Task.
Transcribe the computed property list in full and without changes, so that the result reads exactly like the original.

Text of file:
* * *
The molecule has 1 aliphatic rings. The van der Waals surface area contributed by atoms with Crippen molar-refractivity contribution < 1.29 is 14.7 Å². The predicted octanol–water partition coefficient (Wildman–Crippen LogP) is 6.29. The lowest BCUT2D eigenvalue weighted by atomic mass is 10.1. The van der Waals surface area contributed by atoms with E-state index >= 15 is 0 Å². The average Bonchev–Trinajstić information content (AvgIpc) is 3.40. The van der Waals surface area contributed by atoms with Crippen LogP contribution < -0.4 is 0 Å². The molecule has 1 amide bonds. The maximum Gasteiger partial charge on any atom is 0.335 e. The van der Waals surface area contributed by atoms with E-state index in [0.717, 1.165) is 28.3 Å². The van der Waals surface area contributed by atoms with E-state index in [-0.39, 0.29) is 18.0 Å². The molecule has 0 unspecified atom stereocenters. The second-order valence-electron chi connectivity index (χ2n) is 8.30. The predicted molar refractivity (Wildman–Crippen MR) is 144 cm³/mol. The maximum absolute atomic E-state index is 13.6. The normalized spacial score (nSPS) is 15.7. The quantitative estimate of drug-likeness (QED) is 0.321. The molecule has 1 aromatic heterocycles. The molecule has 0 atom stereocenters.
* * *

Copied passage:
The molecule has 1 aliphatic rings. The van der Waals surface area contributed by atoms with Crippen molar-refractivity contribution < 1.29 is 14.7 Å². The predicted octanol–water partition coefficient (Wildman–Crippen LogP) is 6.29. The lowest BCUT2D eigenvalue weighted by atomic mass is 10.1. The van der Waals surface area contributed by atoms with E-state index >= 15 is 0 Å². The average Bonchev–Trinajstić information content (AvgIpc) is 3.40. The van der Waals surface area contributed by atoms with Crippen LogP contribution < -0.4 is 0 Å². The molecule has 1 amide bonds. The maximum Gasteiger partial charge on any atom is 0.335 e. The van der Waals surface area contributed by atoms with E-state index in [0.717, 1.165) is 28.3 Å². The van der Waals surface area contributed by atoms with E-state index in [-0.39, 0.29) is 18.0 Å². The molecule has 0 unspecified atom stereocenters. The second-order valence-electron chi connectivity index (χ2n) is 8.30. The predicted molar refractivity (Wildman–Crippen MR) is 144 cm³/mol. The maximum absolute atomic E-state index is 13.6. The normalized spacial score (nSPS) is 15.7. The quantitative estimate of drug-likeness (QED) is 0.321. The molecule has 1 aromatic heterocycles. The molecule has 0 atom stereocenters.